Release Date: 07/09/2018
Running Time: 42 mins
Review by: Alun Jones
Listening to Canadian trad metallers Cauldron, I can almost feel my Converse hi-tops sticking to the carpet in a dingy 80’s rock club. Swigging from a rapidly warming bottle of Newcastle Brown, clad in an Iron Maiden T-shirt and waiting for my mullet to grow out into a full length rockin’ hairdo. Them were the days, eh?!
Yes indeed, Cauldron are proud paid-up members of the New Wave of Traditional Heavy Metal club. Or proper metal, if you prefer. In other words, if Angel Witch and Diamond Head are your thing, you won’t go far wrong here.
Don’t get me wrong though, I don’t want to accuse these Toronto terrors of ripping anyone off, or being stuck in the past. In fact, it’s quite refreshing to listen to old school heavy rock they way it used to be played. This sound isn’t as prevalent as it should be nowadays.
“Prisoner of the Past” starts things off with a suitably meaty riff, and the best news is – you can bang your head to it! Like, properly nod that noggin to the beat as you drive along. Throw some horns too, if you want. Cauldron ain’t gonna judge you, let yourself go!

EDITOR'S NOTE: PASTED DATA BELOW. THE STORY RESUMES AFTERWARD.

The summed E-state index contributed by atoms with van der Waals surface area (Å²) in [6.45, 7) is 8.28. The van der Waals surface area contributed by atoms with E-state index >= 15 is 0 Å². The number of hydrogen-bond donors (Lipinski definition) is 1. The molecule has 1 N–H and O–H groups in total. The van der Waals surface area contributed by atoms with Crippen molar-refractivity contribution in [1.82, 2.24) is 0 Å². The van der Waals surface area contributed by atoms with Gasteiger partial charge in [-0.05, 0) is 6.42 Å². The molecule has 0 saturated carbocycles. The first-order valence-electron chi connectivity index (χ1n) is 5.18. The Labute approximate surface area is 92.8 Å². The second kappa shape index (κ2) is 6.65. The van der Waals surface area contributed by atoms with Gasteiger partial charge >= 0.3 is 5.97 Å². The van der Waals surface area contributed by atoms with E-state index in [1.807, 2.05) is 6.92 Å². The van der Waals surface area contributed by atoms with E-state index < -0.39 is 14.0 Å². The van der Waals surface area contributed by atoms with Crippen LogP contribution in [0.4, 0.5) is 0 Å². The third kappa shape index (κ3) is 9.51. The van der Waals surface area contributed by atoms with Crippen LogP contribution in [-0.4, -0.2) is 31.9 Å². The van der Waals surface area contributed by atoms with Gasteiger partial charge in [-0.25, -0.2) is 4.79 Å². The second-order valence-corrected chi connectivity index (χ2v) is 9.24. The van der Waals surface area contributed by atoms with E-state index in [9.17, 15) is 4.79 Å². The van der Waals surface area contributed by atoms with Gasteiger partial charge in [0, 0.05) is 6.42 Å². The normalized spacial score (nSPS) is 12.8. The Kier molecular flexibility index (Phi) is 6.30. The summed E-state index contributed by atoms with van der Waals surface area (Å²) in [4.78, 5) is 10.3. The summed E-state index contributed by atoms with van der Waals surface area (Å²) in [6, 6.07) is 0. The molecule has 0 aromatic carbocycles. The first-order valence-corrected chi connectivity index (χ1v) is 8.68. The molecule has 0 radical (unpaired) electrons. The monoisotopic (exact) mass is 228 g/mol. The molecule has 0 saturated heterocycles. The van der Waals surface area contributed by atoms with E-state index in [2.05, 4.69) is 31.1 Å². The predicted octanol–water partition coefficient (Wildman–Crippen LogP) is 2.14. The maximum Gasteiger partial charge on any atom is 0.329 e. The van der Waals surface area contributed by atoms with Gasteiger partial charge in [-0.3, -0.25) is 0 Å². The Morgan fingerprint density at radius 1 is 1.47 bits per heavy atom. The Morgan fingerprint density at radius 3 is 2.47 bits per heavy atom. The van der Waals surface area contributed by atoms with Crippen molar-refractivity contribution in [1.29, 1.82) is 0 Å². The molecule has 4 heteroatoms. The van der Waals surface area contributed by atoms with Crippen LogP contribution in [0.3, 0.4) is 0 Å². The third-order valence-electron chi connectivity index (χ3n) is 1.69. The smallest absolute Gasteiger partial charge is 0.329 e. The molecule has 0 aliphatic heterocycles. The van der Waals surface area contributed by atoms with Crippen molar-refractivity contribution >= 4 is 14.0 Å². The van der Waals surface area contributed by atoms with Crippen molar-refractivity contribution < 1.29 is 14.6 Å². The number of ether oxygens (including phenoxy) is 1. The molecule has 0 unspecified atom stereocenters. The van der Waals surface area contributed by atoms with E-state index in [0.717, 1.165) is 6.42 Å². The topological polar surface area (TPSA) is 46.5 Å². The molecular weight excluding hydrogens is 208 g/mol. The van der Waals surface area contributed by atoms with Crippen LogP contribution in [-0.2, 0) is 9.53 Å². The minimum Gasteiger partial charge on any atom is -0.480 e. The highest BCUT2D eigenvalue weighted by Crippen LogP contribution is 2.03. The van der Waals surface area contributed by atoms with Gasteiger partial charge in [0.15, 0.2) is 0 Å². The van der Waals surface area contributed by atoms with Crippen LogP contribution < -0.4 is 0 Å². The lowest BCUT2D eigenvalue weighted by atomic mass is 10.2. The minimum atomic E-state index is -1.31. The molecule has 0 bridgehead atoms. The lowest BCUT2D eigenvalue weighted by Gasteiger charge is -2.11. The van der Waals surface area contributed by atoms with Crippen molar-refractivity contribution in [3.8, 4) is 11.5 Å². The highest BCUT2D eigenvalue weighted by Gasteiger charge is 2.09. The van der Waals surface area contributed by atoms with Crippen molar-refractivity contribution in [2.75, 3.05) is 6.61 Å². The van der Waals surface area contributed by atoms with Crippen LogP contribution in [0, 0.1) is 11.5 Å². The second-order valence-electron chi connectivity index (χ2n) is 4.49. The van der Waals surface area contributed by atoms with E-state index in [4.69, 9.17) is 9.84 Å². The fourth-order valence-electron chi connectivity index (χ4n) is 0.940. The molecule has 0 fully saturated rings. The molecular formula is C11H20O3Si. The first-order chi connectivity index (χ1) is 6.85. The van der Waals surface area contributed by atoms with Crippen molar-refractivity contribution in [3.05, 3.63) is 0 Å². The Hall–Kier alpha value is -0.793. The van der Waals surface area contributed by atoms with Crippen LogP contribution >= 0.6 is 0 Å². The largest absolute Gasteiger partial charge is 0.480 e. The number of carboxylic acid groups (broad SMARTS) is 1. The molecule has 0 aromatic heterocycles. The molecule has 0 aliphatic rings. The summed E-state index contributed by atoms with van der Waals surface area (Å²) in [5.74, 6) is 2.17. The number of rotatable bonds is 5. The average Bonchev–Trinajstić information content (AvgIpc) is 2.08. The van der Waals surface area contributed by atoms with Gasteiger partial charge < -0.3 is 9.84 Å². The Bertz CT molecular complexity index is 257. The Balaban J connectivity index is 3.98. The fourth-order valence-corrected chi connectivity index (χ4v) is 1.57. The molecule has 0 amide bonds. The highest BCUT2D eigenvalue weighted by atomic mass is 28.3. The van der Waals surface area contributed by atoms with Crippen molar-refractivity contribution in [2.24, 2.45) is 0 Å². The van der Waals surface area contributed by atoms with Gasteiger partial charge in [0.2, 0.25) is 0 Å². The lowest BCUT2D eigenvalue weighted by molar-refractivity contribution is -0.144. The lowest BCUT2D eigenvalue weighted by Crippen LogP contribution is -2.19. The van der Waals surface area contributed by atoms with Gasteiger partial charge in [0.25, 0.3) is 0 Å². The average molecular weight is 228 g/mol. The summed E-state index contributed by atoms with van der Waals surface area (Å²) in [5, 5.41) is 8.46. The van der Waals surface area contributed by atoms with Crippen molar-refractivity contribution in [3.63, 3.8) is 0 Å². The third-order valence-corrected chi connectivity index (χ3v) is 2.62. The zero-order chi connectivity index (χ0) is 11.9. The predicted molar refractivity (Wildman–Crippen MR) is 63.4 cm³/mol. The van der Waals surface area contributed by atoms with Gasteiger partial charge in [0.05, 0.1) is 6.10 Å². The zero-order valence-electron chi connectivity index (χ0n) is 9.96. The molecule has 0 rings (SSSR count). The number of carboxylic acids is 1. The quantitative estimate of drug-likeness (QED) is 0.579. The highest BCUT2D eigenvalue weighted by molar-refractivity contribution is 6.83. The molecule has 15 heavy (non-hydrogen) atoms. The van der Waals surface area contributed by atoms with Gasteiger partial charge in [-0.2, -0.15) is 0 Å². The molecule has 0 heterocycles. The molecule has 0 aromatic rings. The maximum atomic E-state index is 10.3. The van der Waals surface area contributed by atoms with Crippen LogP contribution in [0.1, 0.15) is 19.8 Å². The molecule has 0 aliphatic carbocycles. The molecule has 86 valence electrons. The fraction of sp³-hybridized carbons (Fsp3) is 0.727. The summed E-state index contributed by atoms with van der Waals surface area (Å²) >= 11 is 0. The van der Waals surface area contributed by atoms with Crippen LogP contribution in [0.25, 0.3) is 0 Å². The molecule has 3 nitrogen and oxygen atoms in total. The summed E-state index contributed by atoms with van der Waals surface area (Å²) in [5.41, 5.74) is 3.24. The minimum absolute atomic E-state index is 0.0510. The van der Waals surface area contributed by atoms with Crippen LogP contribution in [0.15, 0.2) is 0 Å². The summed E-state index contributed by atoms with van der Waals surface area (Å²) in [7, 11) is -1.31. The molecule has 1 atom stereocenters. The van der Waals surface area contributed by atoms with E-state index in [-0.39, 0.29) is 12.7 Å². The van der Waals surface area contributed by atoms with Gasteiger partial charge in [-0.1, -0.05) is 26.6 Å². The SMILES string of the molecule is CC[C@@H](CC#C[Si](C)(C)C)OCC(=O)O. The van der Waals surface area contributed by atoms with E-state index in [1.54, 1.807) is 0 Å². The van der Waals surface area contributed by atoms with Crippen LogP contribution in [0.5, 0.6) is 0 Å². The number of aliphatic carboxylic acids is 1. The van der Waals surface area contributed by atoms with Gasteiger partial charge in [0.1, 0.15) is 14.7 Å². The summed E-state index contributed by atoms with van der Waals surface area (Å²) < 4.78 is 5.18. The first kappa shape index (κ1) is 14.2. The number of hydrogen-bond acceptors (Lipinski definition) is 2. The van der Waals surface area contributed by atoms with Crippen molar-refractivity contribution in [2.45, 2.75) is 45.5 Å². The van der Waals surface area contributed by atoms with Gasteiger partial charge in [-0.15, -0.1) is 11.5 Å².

Appropriately the second track is “Letting Go”, and it’s obvious that the band are able to weld together some sharp melodies to the music. Band members Jason Decay, Ian Chains and Myles Deck have obviously studied their influences hard and can unleash the goods with precision. “No Longer” rides another infectious intro and you can be sure we’re on exciting, though safe, ground.
“New Gods” follows pretty much the same formula throughout; though the final part of fourth track “Save the Truth – Syracuse” (maybe it’s just the “Syracuse” bit?) adds some experimentation that reminded me of Van Halen’s “Sunday Afternoon in the Park”. After that, another blazer of a song in “Never Be Found”.
Unfortunately, Cauldron do blow it with “Together As None” – a nearly-power ballad, the track that would’ve been extracted for a single. Here the band manage to add too much fromage to their fondue. This is the lighter waving, last dance smoocher that no-one needed to be reminded of. Almost-not-quite good enough for the Rocky IV soundtrack.
Thankfully they get their shit together to finish the record with a spritely, Iommi style instrumental (“Isolation”) and a final, Priest style rocker in “Last Request”.
Whether you admit it or not, you love old school rock and metal. Of course you do. And “New Gods” is more honest celebration than cliché. However, please be warned that some of the ingredients may be fast approaching their Best Before date.
This review appeared on the Ever Metal website and is reproduced here for your enlightenment. Click here to visit the Ever Metal website.